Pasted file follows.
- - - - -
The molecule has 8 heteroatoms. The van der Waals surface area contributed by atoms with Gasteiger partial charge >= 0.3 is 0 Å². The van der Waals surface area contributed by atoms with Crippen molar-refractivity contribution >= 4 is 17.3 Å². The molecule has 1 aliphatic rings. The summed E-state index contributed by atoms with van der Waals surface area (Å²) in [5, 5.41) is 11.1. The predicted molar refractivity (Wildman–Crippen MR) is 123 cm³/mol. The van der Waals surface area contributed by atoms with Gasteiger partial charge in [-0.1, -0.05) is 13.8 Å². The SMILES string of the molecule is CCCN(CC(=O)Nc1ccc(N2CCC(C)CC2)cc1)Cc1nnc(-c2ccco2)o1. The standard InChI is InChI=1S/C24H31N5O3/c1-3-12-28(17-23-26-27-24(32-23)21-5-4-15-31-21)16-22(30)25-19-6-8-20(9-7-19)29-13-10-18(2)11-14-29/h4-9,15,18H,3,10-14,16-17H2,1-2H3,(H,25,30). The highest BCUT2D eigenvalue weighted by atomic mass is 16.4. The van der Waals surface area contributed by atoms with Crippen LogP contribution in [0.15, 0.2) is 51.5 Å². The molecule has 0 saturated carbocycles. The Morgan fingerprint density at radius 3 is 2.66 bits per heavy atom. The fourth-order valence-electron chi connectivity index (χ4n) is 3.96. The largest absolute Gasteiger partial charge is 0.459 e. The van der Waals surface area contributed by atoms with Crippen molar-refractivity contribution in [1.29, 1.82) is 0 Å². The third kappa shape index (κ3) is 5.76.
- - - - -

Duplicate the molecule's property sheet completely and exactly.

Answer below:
The molecule has 8 heteroatoms. The van der Waals surface area contributed by atoms with Gasteiger partial charge >= 0.3 is 0 Å². The van der Waals surface area contributed by atoms with Crippen molar-refractivity contribution >= 4 is 17.3 Å². The molecule has 1 aliphatic rings. The summed E-state index contributed by atoms with van der Waals surface area (Å²) in [5, 5.41) is 11.1. The predicted molar refractivity (Wildman–Crippen MR) is 123 cm³/mol. The van der Waals surface area contributed by atoms with Gasteiger partial charge in [-0.1, -0.05) is 13.8 Å². The SMILES string of the molecule is CCCN(CC(=O)Nc1ccc(N2CCC(C)CC2)cc1)Cc1nnc(-c2ccco2)o1. The standard InChI is InChI=1S/C24H31N5O3/c1-3-12-28(17-23-26-27-24(32-23)21-5-4-15-31-21)16-22(30)25-19-6-8-20(9-7-19)29-13-10-18(2)11-14-29/h4-9,15,18H,3,10-14,16-17H2,1-2H3,(H,25,30). The highest BCUT2D eigenvalue weighted by atomic mass is 16.4. The van der Waals surface area contributed by atoms with Crippen LogP contribution in [0.15, 0.2) is 51.5 Å². The molecule has 0 saturated carbocycles. The Morgan fingerprint density at radius 3 is 2.66 bits per heavy atom. The fourth-order valence-electron chi connectivity index (χ4n) is 3.96. The largest absolute Gasteiger partial charge is 0.459 e. The van der Waals surface area contributed by atoms with Crippen molar-refractivity contribution in [1.29, 1.82) is 0 Å². The third kappa shape index (κ3) is 5.76.